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Old 13 July 2017, 16:24   #1
iddqd
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What's the deal with broadcast monitors?

I know e.g. Sony broadcast monitors are popular among retro-gamers, due to "good/large scanlines", but I wonder what else they "offer". Why are they so big and heavy?

I've so far seen they support many different inputs, and have a lot of control knobs, but is that it?

Is the picture quality better?

Also, looks like they might produce a lot of heat, considering some of them look to have passive cooling?
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Old 13 July 2017, 17:30   #2
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They have higher resolution than your normal CRT screen which is usually 300 vertical lines. These monitors have 600+ lines.
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Old 13 July 2017, 17:44   #3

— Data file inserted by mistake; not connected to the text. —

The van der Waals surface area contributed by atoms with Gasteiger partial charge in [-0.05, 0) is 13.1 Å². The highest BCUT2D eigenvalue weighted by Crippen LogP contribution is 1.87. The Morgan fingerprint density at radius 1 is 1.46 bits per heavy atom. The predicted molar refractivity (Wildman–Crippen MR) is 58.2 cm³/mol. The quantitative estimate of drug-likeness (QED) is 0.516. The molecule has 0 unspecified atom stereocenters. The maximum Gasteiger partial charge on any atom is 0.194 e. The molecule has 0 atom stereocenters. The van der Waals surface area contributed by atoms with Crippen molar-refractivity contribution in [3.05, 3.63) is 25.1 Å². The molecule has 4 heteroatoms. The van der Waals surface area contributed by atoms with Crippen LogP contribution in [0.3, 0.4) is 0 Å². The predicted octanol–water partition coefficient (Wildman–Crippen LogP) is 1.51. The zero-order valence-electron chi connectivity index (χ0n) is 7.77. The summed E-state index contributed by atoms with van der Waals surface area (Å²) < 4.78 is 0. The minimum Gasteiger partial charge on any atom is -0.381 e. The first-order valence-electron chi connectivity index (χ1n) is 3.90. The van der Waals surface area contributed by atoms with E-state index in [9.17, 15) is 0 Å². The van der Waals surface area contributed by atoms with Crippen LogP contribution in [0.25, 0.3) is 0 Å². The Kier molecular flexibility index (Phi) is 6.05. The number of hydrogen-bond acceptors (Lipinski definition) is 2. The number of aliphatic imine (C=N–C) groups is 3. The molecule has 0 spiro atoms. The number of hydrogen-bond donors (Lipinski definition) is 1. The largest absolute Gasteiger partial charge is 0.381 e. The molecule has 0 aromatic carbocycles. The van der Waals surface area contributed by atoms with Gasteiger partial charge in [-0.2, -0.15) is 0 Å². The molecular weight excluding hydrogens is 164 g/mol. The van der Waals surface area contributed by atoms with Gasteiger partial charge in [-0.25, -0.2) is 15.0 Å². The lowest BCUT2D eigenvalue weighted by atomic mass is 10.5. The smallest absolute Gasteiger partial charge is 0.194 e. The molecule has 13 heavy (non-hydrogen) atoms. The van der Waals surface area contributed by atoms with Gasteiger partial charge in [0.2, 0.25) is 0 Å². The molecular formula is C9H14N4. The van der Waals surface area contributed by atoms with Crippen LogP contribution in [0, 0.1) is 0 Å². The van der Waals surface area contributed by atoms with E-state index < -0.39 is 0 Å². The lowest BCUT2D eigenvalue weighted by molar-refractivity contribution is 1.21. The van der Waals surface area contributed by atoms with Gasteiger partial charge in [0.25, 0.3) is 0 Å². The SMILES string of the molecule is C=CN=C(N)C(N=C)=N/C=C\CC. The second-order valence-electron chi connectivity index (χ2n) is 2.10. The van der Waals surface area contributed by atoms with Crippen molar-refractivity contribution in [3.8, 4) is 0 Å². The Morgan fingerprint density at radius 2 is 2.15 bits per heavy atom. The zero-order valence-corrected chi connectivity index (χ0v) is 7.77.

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They are possible to calibrate to a correct gamma curve, and generally have good contrast. Ie they won't blow out whites, sacrifice black levels and the R G B ratios are stable in relation to each other on different levels.

Alignment also in general is better than most arcade CRTs and edges sharper.
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Old 13 July 2017, 18:11   #4
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If you want crt, which you would, since its how these systems where meant to be played. You need an monitor that accepts rgb.

in europe you can buy any standard 50hz crt with rgb-scart.

In america they they don't have an rgb-scart standard for their consumer crt. If you want rgb from your consoles in the us, amiga monitors and pvms are the only option.